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Like Bugs? Summer is Brisk Season for USU Insect Tours


Thursday, Jul. 17, 2014


USU students with insect specimen displays
USU students Jon Koch, left, and Abby Baur display specimens from USU Insect Tours' 'Oh, My! Collection.’ The science outreach group has been busy providing summer presentations throughout Cache Valley.
a group of students during a campus insect tour
USU doctoral student Jon Koch, left, shows a group of children visiting Utah State's Logan campus where insects live. The goal of the program, he says, is to teach youngsters about entomology and the importance of insect biodiversity.

Even before Utah marked the official start of summer, Utah State University Insect Tours hit the ground running. Since the last day of Cache Valley’s public schools, the student-led entomology club has been fielding requests for tours and demonstrations at a brisk pace.

 

“During June, we hosted three campus tours with more than 100 kids, met with about 80 kids at a local church’s summer program and talked about insects with more than 300 kids at the Bear River Celebration at Logan’s Willow Park,” says Jon Koch, USU doctoral student and outreach coordinator for the program located in USU’s Department of Biology.

 

And that was just June. Not that the group isn’t busy year round. The club is a staple at USU’s Science Unwrapped events and at local schools throughout the academic year.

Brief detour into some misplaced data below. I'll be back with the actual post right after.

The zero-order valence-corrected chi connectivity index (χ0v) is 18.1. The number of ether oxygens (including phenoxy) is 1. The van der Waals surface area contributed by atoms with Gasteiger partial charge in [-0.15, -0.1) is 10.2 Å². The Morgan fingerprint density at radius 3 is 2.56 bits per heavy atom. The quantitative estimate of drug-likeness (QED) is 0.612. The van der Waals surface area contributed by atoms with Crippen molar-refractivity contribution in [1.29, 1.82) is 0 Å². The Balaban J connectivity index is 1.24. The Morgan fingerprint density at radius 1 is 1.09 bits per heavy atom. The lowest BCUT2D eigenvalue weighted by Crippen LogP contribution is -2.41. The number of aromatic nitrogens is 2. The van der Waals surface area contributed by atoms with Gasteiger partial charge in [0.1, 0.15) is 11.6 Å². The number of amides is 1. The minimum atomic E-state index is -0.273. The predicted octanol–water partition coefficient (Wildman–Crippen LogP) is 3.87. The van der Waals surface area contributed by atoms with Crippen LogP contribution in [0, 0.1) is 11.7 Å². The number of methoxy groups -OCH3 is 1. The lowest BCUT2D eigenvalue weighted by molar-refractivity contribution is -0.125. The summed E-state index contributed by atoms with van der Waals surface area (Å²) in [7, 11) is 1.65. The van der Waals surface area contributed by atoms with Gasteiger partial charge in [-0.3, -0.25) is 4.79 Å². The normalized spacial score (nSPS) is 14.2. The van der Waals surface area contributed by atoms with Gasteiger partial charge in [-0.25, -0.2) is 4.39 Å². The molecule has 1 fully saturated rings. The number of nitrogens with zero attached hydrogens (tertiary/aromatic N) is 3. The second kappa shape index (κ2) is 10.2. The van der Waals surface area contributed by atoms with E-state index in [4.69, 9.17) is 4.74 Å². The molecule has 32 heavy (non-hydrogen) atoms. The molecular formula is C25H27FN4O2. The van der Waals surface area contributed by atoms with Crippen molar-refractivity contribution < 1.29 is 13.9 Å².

Why? Because despite insects’ creepy, slimy reputation, a lot people — especially youngsters — are fascinated with the diminutive creatures.

 

“When you live in a place like Logan, you don’t get to hang out in the tropics, where lots of insect species are abundant,” says Koch. “Our collections allow us to bring the world of entomology to people who might not otherwise have the opportunity to see a wide variety of insects from several different continents.”

 

And the reactions?

 

“I pull out a Madagascar hissing cockroach and say, ‘Who wants to hold it?,’” says USU Entomology Club member Abby Baur, an undergraduate majoring in wildlife science and environmental studies. “I hear immediate squeals. Some kids are scared, but with some encouragement, they yield to their curiosity.”

 

“The tours are a great way to get kids and teens talking about insects and thinking about biodiversity,” Koch says. “Our goal is to have fun, but also to explain what entomology is, why it’s important and how insects impact our lives.”

 

A cast of interesting characters inhabit the group’s USU Bug Zoo, including Cheryl the Mexican Red Rump Tarantula and Spike the Tailless Whip Scorpion.

 

For the less intrepid, the club’s Oh, My! Collection features colorful (yet no longer living) specimens safely ensconced in glass collection cases.

 

“Our outreach was inspired by the late USU professor Wilford Hansen, who founded USU Insect Tours decades ago,” Koch says. “He firmly believed in educating students of all ages on the value and importance of insect biodiversity. He specifically enjoyed connecting with local schools and we want to build on his legacy.”

 

For information about USU Insect Tours, visit the group’s website.

 

Related links:

 

Contact: Jon Koch, 435-414-0429, usu.insect.tours@gmail.com

Writer: Mary-Ann Muffoletto, 435-797-3517, maryann.muffoletto@usu.edu



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